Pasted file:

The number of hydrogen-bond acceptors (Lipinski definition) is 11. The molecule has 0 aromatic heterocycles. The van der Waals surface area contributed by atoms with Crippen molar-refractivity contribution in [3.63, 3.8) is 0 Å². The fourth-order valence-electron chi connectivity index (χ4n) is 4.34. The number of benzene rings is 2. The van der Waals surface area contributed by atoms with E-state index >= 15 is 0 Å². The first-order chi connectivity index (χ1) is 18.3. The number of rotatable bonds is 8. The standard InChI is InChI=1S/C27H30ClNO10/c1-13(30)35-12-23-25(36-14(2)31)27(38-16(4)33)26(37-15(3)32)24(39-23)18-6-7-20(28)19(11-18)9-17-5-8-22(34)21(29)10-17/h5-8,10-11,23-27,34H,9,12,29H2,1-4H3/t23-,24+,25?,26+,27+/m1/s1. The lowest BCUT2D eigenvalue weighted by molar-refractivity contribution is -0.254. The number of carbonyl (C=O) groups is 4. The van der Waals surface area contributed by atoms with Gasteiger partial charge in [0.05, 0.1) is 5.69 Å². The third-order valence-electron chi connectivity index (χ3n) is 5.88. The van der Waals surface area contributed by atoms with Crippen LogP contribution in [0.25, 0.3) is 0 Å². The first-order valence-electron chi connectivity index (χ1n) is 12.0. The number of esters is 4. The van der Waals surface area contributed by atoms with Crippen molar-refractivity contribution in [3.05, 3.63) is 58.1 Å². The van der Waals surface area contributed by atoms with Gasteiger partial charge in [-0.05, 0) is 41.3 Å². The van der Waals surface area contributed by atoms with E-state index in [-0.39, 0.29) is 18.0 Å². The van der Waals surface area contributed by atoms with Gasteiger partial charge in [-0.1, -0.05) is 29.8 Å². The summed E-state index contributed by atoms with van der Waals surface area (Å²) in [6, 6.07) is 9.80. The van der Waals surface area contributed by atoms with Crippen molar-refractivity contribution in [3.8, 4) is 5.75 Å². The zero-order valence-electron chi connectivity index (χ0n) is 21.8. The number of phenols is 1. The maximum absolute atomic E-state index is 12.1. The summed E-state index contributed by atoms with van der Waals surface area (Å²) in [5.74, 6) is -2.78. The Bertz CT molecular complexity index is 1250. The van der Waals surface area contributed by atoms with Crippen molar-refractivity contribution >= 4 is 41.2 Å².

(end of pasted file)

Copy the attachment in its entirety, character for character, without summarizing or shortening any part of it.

The number of hydrogen-bond acceptors (Lipinski definition) is 11. The molecule has 0 aromatic heterocycles. The van der Waals surface area contributed by atoms with Crippen molar-refractivity contribution in [3.63, 3.8) is 0 Å². The fourth-order valence-electron chi connectivity index (χ4n) is 4.34. The number of benzene rings is 2. The van der Waals surface area contributed by atoms with E-state index >= 15 is 0 Å². The first-order chi connectivity index (χ1) is 18.3. The number of rotatable bonds is 8. The standard InChI is InChI=1S/C27H30ClNO10/c1-13(30)35-12-23-25(36-14(2)31)27(38-16(4)33)26(37-15(3)32)24(39-23)18-6-7-20(28)19(11-18)9-17-5-8-22(34)21(29)10-17/h5-8,10-11,23-27,34H,9,12,29H2,1-4H3/t23-,24+,25?,26+,27+/m1/s1. The lowest BCUT2D eigenvalue weighted by molar-refractivity contribution is -0.254. The number of carbonyl (C=O) groups is 4. The van der Waals surface area contributed by atoms with Gasteiger partial charge in [0.05, 0.1) is 5.69 Å². The third-order valence-electron chi connectivity index (χ3n) is 5.88. The van der Waals surface area contributed by atoms with Crippen LogP contribution in [0.25, 0.3) is 0 Å². The first-order valence-electron chi connectivity index (χ1n) is 12.0. The number of esters is 4. The van der Waals surface area contributed by atoms with Crippen molar-refractivity contribution in [3.05, 3.63) is 58.1 Å². The van der Waals surface area contributed by atoms with Gasteiger partial charge in [-0.05, 0) is 41.3 Å². The van der Waals surface area contributed by atoms with E-state index in [-0.39, 0.29) is 18.0 Å². The van der Waals surface area contributed by atoms with Gasteiger partial charge in [-0.1, -0.05) is 29.8 Å². The summed E-state index contributed by atoms with van der Waals surface area (Å²) in [6, 6.07) is 9.80. The van der Waals surface area contributed by atoms with Crippen molar-refractivity contribution in [3.8, 4) is 5.75 Å². The zero-order valence-electron chi connectivity index (χ0n) is 21.8. The number of phenols is 1. The maximum absolute atomic E-state index is 12.1. The summed E-state index contributed by atoms with van der Waals surface area (Å²) in [5.74, 6) is -2.78. The Bertz CT molecular complexity index is 1250. The van der Waals surface area contributed by atoms with Crippen molar-refractivity contribution >= 4 is 41.2 Å².